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Treatment with cathepsin L inhibitor potentiates Th2-type immune response in Leishmania major-infected BALB/c mice

Treatment with cathepsin L inhibitor potentiates Th2-type immune response in Leishmania major-infected BALB/c mice

International Immunology 13(8): 975-982

Prior to the activation of CD4 (+) T cells, exogenous proteins must be digested by endo/lysosomal enzymes in antigen-presenting cells (APC) to produce antigenic peptides that are able to be presented on class II molecules of the MHC. Studies described here inspect the functional significance of cathepsin L inhibition for antigen processing and T (h) 1/T (h) 2 differentiation in experimental leishmaniasis. We first demonstrated using in vitro systems that cathepsin L is one of the candidate endo/lysosomal enzymes in processing of soluble Leishmania antigen (SLA) and that its specific inhibitor, CLIK148, modulated the processing of SLA. BALB/c mice are known to be susceptible to infection with Leishmania major. Interestingly, treatment of BALB/c mice with CLIK148 exacerbated the infection by enhancing the development of SLA-specific T (h) 2-type response such as production of IL-4 and generation of T (h) 2-dependent specific IgE/IgG1 antibodies. Moreover, addition of CLIK148 in incubation of a SLA-specific CD4 (+) T cell line with APC up-regulated the production of IL-4. However, CLIK148 did not exert any direct influence on the function of T cells themselves. Taken together, these findings suggest that treatment of host mice with CLIK148 affects the processing of SLA in APC, resulting in the potentiation of T (h) 2-type immune responses and thus leading to exacerbation of the infection. Furthermore, endo/lysosomal cathepsin L was found to be functionally distinct from previously described cathepsins B and D.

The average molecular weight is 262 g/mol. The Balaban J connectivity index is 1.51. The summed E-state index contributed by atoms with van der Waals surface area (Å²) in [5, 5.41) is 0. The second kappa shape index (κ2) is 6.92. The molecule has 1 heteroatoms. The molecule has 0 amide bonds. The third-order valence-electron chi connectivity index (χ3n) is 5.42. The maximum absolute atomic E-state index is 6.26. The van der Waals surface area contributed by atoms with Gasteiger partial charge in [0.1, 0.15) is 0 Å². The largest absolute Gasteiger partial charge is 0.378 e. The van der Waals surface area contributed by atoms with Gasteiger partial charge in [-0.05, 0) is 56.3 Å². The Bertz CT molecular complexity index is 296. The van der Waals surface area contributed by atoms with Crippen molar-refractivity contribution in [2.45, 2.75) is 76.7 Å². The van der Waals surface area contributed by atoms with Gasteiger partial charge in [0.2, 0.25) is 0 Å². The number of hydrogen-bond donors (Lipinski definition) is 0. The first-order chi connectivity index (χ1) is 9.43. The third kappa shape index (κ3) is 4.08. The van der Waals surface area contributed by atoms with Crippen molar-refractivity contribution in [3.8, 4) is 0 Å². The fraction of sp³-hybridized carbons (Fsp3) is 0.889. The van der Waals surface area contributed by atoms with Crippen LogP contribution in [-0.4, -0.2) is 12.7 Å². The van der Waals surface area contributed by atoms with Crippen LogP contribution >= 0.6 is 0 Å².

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Accession: 003993331

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PMID: 11470767

DOI: 10.1093/intimm/13.8.975

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